2019 Update on Ash Trees in Nursery Wood

Ash die back disease (hereafter called Chalara) was first noted in Nursery Wood (planted Spring 2008) in summer 2014. Infected stems were cut out, new leaders encouraged, and a program of pruning all ash trees up to 2 metres was established (see details in an earlier blog). This management seemed to be working well, previously infected trees were growing away well and new infections were minimal. The exception was an isolated control tree that had never been pruned. This tree had repeated infections and die back every year but despite this it continues to put out strong shoots of 1 metre or more each summer.

In late summer 2017 I began to see new infections in the crowns of many trees. By August 2017 these infections had blackened the leaves and led to premature leaf fall on several trees. I feared that they would not survive. I tagged 6 of the ash trees that showed a gradient of symptoms from light infection to nearly defoliated and waited to see how they would survive in 2018.

One of the tagged trees had shown the characteristic basal lesions for 2 years, however it only had light new infections in summer 2017 and over the winter it showed a strong terminal shoot with a strong bud. New tissue growth around the basal lesions also gave me hope that it might recover. But in 2018 this tree never came into leaf, the basal infection had spread deep into the stem and had prevented water from moving up the tree stem thus killing the tree completely. All the other tagged trees came into leaf and sent out strong new shoots. The trees that were most badly infected the previous year had extensive dieback in the crown but the new growth was healthy. Trees that were lightly infected the previous summer showed some die back in a few shoots in the crown, but this was quickly masked by the new season’s growth.

Every year in May woodpigeons land on the fresh ash shoots which then bend with their weight and snap or become distorted. In late summer 2018 I noticed rather more distorted shoots on certain trees than usual, and they appeared all over the tree. The effect was similar to a light dose of hormone weed killer, but perhaps it was a result of the Chalara infections in summer 2017. I shall watch these trees closely in summer 2019.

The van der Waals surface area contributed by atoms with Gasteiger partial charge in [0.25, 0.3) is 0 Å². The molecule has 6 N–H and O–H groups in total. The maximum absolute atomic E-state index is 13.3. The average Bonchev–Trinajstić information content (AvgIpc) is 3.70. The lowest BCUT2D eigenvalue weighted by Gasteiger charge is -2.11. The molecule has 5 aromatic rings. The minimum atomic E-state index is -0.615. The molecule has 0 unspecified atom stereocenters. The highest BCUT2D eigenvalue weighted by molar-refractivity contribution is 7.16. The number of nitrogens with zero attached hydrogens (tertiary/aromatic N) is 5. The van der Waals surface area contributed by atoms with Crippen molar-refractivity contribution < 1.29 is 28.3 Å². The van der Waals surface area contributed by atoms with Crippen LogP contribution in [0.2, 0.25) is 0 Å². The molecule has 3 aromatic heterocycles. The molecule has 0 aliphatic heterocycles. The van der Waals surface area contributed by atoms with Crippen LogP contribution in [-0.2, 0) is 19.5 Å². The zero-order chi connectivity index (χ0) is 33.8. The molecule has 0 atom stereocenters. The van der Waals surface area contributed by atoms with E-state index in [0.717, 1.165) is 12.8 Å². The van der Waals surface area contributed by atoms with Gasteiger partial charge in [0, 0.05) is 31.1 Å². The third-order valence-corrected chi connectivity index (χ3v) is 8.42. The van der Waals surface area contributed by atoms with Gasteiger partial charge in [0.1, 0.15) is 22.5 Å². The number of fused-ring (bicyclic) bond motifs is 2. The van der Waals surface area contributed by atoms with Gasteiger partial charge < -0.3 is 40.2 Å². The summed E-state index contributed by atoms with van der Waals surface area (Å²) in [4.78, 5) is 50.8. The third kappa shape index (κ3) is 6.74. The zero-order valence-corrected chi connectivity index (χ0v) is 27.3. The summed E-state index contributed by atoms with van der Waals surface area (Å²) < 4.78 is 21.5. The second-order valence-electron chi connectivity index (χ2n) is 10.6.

Unlike 2017, there are minimal new Chalara infections in summer 2018. As I write this at the end of August all the ash trees have healthy green leaves despite the summer drought. 2018 is also a good seed year for ash in Nursery Wood and elsewhere. I shall collect ash keys from trees that have never shown any signs of infection. The seed will be grown in the nursery and hopefully have improved tolerance to ash dieback.

Some of the points I have drawn from this are:

  1. Basal lesions are generally fatal for young trees as they penetrate to the middle of the stem and prevent water flow. But are these lesions caused by Chalara or another fungal infection such as Honey Fungus?
  2. Endogenous Chalara infections (spores arising from the leaf litter) infect the lower branches and can easily pass into the main stem causing lesions. They can be managed by pruning all lower branches thus creating a gap between the woodland floor and the lowest leaves of the ash trees. Unmanaged trees are reinfected annually from the leaf litter.
  3. Exogenous infections (infections from the wider environment) occur every few years when environmental conditions are suitable (2013 and 2017 in Nursery Wood). These are characterised by multiple infections (thousands of separate infections on a single tree) which lead to blackening of the leaves in the crown and early leaf fall.
  4. Neighbouring trees show large differences in the number of these infections, implying that there is a strong genetic element to disease tolerance/resistance.
  5. Each infection only lasts for one year allowing the trees to recover the following year. Young trees may become badly forked, but older trees that have developed a crown are largely unaffected.